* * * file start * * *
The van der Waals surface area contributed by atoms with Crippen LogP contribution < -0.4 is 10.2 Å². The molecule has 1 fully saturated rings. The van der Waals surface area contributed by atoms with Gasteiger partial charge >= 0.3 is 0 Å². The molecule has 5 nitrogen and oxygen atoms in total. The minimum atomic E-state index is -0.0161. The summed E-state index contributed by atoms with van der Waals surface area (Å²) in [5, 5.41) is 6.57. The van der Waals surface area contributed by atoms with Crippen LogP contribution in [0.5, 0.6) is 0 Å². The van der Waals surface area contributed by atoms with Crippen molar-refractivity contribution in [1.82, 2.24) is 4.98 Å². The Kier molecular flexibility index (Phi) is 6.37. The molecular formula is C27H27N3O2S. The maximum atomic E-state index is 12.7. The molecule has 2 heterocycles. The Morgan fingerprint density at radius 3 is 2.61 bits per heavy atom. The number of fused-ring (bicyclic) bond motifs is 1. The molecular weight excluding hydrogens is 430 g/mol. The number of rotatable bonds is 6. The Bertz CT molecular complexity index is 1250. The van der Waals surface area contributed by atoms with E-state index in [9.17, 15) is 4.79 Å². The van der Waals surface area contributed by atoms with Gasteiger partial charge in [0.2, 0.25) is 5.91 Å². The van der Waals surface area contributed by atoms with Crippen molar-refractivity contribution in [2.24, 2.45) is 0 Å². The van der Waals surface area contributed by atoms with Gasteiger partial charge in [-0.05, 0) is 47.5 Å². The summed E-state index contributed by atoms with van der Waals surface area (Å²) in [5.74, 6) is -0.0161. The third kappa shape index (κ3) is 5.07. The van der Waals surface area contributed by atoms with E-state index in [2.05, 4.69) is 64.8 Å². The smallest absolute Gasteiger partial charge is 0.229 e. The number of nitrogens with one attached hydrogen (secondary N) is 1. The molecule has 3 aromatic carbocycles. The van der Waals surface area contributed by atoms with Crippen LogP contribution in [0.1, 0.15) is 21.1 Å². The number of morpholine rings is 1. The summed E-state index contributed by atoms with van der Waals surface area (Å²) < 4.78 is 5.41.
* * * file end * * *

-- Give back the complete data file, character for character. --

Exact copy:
The van der Waals surface area contributed by atoms with Crippen LogP contribution < -0.4 is 10.2 Å². The molecule has 1 fully saturated rings. The van der Waals surface area contributed by atoms with Gasteiger partial charge >= 0.3 is 0 Å². The molecule has 5 nitrogen and oxygen atoms in total. The minimum atomic E-state index is -0.0161. The summed E-state index contributed by atoms with van der Waals surface area (Å²) in [5, 5.41) is 6.57. The van der Waals surface area contributed by atoms with Crippen LogP contribution in [0.5, 0.6) is 0 Å². The van der Waals surface area contributed by atoms with Crippen molar-refractivity contribution in [1.82, 2.24) is 4.98 Å². The Kier molecular flexibility index (Phi) is 6.37. The molecular formula is C27H27N3O2S. The maximum atomic E-state index is 12.7. The molecule has 2 heterocycles. The Morgan fingerprint density at radius 3 is 2.61 bits per heavy atom. The number of fused-ring (bicyclic) bond motifs is 1. The molecular weight excluding hydrogens is 430 g/mol. The number of rotatable bonds is 6. The Bertz CT molecular complexity index is 1250. The van der Waals surface area contributed by atoms with E-state index in [9.17, 15) is 4.79 Å². The van der Waals surface area contributed by atoms with Gasteiger partial charge in [0.2, 0.25) is 5.91 Å². The van der Waals surface area contributed by atoms with Crippen molar-refractivity contribution in [2.24, 2.45) is 0 Å². The van der Waals surface area contributed by atoms with Gasteiger partial charge in [-0.05, 0) is 47.5 Å². The summed E-state index contributed by atoms with van der Waals surface area (Å²) in [5.74, 6) is -0.0161. The third kappa shape index (κ3) is 5.07. The van der Waals surface area contributed by atoms with E-state index in [2.05, 4.69) is 64.8 Å². The smallest absolute Gasteiger partial charge is 0.229 e. The number of nitrogens with one attached hydrogen (secondary N) is 1. The molecule has 3 aromatic carbocycles. The van der Waals surface area contributed by atoms with Crippen LogP contribution in [0.1, 0.15) is 21.1 Å². The number of morpholine rings is 1. The summed E-state index contributed by atoms with van der Waals surface area (Å²) < 4.78 is 5.41.